WICHITA, Kan. (KAKE) - Tuesday morning, the Wichita City Council approved a settlement in a lawsuit its facing for the police department targeting people of color on its gang list.

The federal lawsuit was filed in 2021 by Progeny, a local juvenile justice group. According to the lawsuit, WPD's gang list includes 5,200 people, 1,700 active members, 3,000 inactive, and 221 gang associates. The suit claims police target people on the list with frequent stops and searches over minor traffic violations. It also says there's a minimum bail of $50,000 if charged with a violent crime. 

It states black people make up 60% of Wichita's gang list, Latinx make up 25%, and white people make up 6%.

"This was something that I cared about before I was on council and it's an opportunity to reform it," said Wichita city council member Brandon Johnson when talking about why he was glad the city reached this settlement Tuesday.

He says the current state statute makes it too easy for someone to be listed as a gang member, and he thinks this is a step in the right direction. 

"We had some business leaders who were on there and were concerned about their records and being labeled gang members there. They haven't had that type of gang activity for decades," said Johnson when talking about how someone could be on the list even if they were no longer active, simply because they had a past or they knew people involved.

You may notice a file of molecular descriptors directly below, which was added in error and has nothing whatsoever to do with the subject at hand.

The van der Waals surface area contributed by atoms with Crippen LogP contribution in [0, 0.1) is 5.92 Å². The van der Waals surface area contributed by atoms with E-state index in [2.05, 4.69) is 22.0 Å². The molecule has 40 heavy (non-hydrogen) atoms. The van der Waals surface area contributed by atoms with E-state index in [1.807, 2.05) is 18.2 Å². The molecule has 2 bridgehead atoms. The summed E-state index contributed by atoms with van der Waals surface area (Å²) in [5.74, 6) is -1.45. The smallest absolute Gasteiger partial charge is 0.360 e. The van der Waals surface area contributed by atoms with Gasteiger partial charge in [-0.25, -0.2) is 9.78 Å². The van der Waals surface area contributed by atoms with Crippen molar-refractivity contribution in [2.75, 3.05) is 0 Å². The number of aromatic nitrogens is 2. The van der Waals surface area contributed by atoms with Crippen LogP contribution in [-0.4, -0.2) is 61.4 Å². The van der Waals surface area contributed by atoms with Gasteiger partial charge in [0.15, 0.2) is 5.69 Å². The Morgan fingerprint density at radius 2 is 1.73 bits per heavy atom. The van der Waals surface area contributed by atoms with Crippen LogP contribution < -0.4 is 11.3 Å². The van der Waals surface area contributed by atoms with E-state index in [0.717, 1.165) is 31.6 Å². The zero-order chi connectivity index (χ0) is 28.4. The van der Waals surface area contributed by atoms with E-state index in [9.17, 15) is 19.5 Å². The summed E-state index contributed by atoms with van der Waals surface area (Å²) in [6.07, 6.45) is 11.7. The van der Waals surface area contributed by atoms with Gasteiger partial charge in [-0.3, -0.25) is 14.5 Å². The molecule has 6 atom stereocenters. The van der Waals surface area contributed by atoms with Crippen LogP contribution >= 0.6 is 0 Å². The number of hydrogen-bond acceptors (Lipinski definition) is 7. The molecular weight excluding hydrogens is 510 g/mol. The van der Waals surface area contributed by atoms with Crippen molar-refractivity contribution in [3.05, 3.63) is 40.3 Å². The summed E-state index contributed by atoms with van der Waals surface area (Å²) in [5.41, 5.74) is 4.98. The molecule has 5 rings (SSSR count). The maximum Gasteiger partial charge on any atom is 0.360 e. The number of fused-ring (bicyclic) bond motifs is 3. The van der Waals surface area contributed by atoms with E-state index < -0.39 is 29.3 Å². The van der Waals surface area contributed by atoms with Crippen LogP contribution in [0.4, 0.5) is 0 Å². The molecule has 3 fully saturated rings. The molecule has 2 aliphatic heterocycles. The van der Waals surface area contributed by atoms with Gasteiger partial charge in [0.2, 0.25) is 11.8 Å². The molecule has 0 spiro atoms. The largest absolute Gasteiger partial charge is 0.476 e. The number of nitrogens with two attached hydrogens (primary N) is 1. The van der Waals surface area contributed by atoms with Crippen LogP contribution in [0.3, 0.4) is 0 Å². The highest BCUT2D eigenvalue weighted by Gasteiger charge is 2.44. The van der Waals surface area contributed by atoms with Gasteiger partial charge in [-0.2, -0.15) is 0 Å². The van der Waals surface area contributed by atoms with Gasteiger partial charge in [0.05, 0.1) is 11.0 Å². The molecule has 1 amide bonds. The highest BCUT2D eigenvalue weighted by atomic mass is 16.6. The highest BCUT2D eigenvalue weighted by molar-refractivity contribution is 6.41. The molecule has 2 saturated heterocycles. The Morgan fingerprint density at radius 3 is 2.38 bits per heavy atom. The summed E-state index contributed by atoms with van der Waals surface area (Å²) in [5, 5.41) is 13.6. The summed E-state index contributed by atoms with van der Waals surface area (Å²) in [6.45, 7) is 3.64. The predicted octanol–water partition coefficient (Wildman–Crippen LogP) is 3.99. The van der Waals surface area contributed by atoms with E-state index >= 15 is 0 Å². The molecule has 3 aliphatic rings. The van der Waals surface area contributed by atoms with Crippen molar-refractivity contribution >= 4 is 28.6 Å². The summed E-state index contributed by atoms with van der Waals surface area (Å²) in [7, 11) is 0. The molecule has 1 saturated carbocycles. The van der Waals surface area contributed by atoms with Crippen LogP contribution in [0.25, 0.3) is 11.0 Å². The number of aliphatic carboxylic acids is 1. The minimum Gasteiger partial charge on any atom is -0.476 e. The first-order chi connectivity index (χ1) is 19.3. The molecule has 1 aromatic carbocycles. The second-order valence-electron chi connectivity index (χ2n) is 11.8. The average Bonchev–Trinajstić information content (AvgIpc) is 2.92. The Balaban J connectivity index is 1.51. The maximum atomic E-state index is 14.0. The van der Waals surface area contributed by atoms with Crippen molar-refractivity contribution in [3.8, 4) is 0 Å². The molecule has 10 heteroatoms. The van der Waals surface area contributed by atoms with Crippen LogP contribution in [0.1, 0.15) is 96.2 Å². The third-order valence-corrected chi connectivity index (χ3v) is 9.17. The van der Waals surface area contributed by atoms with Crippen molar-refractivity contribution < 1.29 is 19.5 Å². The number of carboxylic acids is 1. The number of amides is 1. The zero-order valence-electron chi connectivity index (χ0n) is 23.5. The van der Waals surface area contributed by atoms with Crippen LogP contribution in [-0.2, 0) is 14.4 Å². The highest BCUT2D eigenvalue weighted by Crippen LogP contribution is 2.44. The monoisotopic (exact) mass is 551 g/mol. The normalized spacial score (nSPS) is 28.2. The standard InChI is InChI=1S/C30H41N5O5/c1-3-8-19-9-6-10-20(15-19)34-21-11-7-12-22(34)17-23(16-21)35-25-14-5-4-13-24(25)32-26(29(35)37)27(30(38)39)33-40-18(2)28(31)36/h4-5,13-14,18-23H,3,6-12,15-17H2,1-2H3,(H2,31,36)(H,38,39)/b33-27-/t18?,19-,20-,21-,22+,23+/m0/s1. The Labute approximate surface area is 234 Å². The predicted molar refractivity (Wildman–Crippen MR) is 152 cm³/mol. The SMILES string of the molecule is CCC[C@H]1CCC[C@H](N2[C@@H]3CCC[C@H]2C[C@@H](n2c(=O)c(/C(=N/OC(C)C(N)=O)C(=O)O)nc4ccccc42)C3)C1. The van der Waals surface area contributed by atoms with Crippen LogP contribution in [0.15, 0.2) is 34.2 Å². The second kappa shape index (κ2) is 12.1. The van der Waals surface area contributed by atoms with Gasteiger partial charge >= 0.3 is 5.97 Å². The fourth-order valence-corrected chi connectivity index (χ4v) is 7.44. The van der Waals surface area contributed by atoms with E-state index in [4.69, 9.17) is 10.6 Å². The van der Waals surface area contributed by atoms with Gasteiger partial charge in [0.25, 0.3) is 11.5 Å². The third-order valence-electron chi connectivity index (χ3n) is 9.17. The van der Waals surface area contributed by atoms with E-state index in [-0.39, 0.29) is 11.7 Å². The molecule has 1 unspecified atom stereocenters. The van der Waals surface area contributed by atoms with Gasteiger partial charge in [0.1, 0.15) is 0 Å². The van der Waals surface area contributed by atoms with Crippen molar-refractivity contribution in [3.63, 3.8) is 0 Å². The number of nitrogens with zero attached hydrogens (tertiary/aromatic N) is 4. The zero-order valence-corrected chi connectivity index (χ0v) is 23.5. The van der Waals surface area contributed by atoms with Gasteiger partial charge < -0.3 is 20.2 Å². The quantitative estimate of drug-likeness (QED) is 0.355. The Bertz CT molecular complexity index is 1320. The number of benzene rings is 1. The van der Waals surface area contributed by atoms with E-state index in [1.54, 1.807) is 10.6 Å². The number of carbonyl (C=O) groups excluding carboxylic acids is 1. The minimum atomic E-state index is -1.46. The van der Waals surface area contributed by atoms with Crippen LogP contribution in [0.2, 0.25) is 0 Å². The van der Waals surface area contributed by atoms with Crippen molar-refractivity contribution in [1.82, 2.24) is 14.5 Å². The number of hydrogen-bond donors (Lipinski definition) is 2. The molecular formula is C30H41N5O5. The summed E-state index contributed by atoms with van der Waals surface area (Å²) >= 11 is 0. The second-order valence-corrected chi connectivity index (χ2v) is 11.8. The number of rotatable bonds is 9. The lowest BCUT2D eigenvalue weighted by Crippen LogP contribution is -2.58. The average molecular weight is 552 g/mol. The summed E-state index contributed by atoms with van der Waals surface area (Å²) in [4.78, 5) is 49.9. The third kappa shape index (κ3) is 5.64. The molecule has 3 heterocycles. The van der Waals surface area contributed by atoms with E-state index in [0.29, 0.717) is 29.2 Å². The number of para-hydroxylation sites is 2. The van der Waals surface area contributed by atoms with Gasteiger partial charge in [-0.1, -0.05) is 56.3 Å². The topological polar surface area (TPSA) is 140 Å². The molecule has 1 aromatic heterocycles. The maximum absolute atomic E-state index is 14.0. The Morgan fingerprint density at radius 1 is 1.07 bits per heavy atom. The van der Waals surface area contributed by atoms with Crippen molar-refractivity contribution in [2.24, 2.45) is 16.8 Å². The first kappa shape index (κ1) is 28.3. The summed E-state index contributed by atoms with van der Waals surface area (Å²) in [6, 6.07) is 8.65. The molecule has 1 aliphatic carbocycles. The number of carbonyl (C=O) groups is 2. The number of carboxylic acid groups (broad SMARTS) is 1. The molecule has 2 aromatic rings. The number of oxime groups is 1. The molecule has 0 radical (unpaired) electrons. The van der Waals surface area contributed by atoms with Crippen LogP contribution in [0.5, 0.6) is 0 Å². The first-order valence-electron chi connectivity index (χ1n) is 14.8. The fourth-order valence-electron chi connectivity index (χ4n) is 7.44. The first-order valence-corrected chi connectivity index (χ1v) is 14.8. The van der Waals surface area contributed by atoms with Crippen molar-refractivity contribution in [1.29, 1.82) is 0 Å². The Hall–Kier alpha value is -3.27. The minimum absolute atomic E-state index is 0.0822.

Under the settlement, the city will pay $550,000, as well as make some changes to its system. It will create a database where people can see if they're on the list. If they don't agree with being listed, they can appeal. Johnson says the goal of this is to make the process more transparent. It will also add a third party member who will oversee everything for an additional $75,000.

The council unanimously approved this settlement. Johnson says he doesn't know when exactly the data base will be set up, but he's hoping it will be running by this summer. 

As for the appeals, he says there will be some inner workings to figure out how to do this. Police say it will likely need to be done face to face, but the process hasn't been set up yet.

In a statement, Progeny says it is encouraged by the settlement adding, "No one should endure unjust categorization as a gang member, particularly when it disproportionately affects black and brown youth in Kansas."

The city says this agreement is intended to protect the constitutional rights of the citizens of Wichita.